Over the last few weeks (really my entire life), I have heard a plethora of negative comments about Christianity as well as seen too few people taking a positive stand for Christianity within the mainstream media (although a few prominent people in the media like Kathy Lee Gifford (click here_____) have made bold and powerful statements). Christians are often misunderstood and, therefore, mocked. Christians espousing morality are often afraid to share their faith because of potential ridicule. Within the media, Christians are sometimes disdained and misrepresented.  In the September 3, 2016 edition of the New York Times, Nicholas Kristof (I disclose that I regularly read his column which most often is about helping out the needy and disadvantaged people of the world) respectfully writes an article, “What Religion Would Jesus Belong To?” (For article Click here_.) He comments on Brian D. McLaren’s new book, The Great Spiritual Migration. (I have not yet read the book). Kristof, says that founders of religion “Are typically bold and charismatic visionaries who inspire with their moral imagination, while their teachings sometimes evolve into ingrown, risk -averse bureaucracies obsessed with money and power.” He says that tension between the two is most “pronounced with Christianity.” McLaren, a former pastor says that Jesus “Often comes across as anti-poor, anti-gay, anti-intellectual, anti-immigrant and anti-science.” Kristof also sites Stephen Prothero’s Religious Literacy,” in which he says that only half of American Christians can name the four gospels and only forty-one percent are familiar with Job. McLaren, ultimately, according to Kristof, asks if Christians could “Migrate from defining their faith as a system of beliefs to expressing it as a loving way of life?” Kristof does acknowledge the altruistic attributes of many Christians, and that some “Pompous hypocrites get the headlines and often shape public attitudes about religion.” We should be measuring a person’s Christianity by what he does, not by what he says. Christianity should never be about wealth and power. A Christian should be measured against biblical beliefs, yet knowing that God is continually perfecting His people (Philippians 1: 6).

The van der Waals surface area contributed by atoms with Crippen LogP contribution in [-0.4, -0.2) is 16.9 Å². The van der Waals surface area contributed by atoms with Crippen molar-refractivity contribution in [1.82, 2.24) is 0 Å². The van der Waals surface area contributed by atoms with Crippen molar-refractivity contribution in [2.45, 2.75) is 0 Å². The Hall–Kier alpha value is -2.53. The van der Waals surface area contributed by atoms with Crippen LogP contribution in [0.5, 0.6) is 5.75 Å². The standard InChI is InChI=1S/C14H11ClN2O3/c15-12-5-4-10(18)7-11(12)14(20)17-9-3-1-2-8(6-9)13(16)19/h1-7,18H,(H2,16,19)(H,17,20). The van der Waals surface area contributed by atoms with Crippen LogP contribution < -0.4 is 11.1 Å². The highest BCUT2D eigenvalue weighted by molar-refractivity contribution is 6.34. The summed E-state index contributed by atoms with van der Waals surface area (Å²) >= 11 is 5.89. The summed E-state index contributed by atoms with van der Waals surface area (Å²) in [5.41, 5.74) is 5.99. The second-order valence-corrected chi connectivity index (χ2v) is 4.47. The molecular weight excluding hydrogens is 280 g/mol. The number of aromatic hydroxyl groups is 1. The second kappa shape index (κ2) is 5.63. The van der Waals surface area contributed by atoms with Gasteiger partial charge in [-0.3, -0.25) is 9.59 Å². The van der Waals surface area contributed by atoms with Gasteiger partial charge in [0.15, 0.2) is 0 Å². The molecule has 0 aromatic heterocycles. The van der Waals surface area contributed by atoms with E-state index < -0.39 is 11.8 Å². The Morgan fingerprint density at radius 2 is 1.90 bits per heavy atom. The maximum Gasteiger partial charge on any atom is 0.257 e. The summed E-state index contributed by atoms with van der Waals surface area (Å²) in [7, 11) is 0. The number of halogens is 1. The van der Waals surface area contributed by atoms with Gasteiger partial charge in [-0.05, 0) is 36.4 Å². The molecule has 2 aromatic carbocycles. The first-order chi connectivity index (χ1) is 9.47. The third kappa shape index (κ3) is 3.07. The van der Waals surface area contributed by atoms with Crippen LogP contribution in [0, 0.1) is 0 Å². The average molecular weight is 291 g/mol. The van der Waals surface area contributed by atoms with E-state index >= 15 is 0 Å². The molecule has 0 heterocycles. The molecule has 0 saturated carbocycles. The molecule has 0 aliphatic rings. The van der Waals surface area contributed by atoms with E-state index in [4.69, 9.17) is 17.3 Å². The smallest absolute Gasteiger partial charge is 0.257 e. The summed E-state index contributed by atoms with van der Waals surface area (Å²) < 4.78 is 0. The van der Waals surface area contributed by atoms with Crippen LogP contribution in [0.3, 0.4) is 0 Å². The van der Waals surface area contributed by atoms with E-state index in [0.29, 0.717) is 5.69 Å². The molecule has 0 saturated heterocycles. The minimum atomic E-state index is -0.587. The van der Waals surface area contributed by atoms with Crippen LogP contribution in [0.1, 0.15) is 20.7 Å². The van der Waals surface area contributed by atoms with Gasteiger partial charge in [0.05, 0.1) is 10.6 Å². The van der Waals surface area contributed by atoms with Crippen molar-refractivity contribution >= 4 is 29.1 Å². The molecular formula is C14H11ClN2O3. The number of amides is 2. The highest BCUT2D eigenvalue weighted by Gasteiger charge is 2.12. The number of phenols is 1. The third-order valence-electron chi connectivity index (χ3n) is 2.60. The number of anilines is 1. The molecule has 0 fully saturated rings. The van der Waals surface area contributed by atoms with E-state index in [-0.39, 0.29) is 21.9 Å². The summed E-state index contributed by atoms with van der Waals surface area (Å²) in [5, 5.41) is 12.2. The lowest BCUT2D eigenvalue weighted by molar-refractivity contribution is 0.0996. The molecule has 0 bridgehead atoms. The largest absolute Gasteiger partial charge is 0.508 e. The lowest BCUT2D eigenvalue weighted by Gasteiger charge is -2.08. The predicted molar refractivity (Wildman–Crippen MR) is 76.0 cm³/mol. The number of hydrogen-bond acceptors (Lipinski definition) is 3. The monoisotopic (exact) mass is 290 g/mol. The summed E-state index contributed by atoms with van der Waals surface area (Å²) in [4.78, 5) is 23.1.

Essential Tenets of Christianity